According to Labovitz, three things need to happen to address the threat.

A better job must be done in educating IoT manufacturers. This, along with the implementation of industrywide best common practices. Secondly, security should not be an add-on to the network. "We're approaching the point where we can no longer add security as an afterthought. It has to be foundational to the infrastructure," he says. Finally, changing the way security experts should approach detection and mitigation. Nowadays, DDoS isn't coming from specific countries or servers; it's coming from botnets and from everywhere, including one's own network.

To safeguard from the new generation of threats, a new and robust DDoS defense must:

  • Protect everything and everyone
  • Provide real-time detection with better accuracy
  • Deliver cost-effective, agile, terabit-level mitigation
  • Automate mitigation of complex security policies to drive real-time surgical removal of DDoS threats and attacks

The system needs to provide cloud-era visibility beyond IP addresses and include visibility into the larger internet context, including services, CDNs, websites and IoT devices. At the same time, it must be flexible and capable of detecting new and emerging threats as they develop and evolve.

Hybrid network architectures that combine physical and virtualized network domains are proliferating and creating even more distributed sets of network boundaries that need to be monitored for both ingress and egress DDoS. With the increased number of endpoints that need to be protected - customers, end devices and systems, plus network infrastructure - DDoS security must deliver improved performance with scalability and automation.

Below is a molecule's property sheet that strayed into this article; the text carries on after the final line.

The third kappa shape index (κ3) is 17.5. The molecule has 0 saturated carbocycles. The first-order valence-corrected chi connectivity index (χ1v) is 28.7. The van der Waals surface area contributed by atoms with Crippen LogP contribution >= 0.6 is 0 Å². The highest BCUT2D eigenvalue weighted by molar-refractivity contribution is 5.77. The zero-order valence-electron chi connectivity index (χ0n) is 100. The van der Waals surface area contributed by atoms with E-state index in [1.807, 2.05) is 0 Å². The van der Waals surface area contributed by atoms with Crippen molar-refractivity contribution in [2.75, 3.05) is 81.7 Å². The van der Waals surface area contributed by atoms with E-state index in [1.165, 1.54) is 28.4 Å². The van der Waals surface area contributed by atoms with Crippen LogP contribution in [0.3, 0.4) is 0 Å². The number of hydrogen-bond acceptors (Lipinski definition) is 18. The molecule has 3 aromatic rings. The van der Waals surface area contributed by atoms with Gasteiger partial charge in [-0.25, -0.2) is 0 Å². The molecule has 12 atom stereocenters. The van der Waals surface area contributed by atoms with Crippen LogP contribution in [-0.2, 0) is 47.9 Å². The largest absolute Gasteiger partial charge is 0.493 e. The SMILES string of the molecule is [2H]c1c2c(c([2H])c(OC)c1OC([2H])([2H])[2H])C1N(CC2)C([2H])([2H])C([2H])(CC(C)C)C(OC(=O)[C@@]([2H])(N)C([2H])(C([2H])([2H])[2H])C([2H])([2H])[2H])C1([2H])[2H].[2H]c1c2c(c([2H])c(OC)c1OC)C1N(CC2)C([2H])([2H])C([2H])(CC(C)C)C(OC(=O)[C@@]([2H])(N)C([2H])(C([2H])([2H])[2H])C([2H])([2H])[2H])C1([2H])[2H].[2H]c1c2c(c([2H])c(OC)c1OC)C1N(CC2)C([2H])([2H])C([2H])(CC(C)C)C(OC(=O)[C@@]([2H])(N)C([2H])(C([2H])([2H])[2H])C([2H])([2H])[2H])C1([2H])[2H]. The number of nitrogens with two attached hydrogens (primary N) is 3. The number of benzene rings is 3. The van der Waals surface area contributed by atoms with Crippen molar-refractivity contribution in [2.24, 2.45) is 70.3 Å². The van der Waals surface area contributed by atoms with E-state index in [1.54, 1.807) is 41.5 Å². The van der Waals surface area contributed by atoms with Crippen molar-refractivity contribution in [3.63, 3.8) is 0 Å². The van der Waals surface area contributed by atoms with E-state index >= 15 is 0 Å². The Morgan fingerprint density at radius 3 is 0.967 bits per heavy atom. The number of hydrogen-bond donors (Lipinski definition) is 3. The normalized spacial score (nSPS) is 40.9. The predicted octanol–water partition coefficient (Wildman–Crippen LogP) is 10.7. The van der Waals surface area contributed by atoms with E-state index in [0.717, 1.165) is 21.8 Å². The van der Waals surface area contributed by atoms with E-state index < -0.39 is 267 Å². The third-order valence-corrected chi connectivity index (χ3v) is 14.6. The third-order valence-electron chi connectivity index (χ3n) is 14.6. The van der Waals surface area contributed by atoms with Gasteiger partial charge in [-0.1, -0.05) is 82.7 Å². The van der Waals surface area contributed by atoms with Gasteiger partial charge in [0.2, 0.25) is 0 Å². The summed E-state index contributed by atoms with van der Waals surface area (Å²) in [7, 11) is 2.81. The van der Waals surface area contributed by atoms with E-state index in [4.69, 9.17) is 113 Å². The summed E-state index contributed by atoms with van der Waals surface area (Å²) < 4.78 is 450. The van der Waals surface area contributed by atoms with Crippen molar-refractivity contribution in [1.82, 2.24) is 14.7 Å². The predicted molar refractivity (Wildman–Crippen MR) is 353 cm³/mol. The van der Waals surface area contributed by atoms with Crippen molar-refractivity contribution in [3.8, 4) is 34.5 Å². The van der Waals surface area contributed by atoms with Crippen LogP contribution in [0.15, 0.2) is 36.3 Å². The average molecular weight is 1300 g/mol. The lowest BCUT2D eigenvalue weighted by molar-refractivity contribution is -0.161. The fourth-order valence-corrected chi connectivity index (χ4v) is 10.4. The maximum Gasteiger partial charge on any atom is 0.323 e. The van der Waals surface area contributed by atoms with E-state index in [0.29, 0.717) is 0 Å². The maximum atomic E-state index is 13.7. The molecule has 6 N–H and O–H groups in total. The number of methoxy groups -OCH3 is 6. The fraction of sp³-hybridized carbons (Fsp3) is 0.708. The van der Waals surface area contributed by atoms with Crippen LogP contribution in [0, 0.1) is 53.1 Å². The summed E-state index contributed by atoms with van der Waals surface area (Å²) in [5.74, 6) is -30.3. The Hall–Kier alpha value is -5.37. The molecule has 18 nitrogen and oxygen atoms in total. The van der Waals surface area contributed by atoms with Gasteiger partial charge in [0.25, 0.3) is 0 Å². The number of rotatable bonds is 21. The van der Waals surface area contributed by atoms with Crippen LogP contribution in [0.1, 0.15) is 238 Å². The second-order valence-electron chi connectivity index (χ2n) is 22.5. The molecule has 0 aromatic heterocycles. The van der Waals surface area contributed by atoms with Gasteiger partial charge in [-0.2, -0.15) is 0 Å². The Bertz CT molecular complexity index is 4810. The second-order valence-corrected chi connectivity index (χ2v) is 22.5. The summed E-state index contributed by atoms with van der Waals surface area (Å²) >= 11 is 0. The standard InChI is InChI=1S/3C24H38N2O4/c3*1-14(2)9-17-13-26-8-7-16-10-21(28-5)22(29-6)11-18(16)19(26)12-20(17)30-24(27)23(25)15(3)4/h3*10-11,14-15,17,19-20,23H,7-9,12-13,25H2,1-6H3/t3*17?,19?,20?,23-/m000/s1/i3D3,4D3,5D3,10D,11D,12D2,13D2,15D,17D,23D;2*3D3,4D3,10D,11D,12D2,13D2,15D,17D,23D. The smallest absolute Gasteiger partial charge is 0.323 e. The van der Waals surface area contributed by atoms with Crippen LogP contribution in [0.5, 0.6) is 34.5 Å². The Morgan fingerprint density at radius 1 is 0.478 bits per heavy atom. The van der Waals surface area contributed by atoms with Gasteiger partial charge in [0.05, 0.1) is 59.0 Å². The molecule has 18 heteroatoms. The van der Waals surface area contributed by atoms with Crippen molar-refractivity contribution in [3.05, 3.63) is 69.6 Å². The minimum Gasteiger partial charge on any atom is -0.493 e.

Advanced, big data IP network analytics and programmable routers can efficiently block most of the DDoS attacks on the internet. More scalable and cost-effective mitigation can be achieved using the concept of a self-defending network. This means embedding security in the IP network and combining advanced detection capabilities with sophisticated features of the latest generations of router silicon, which allow security enforcement at line speed.

"As the DDoS threat evolves and better tools emerge to combat the menace, the internet community needs to take a firmer stance. The battle against DDoS must be fought with technology and with more involvement and better cooperation from service providers, hyperscale cloud builders, end users, regulators and governments," says Pavlovic.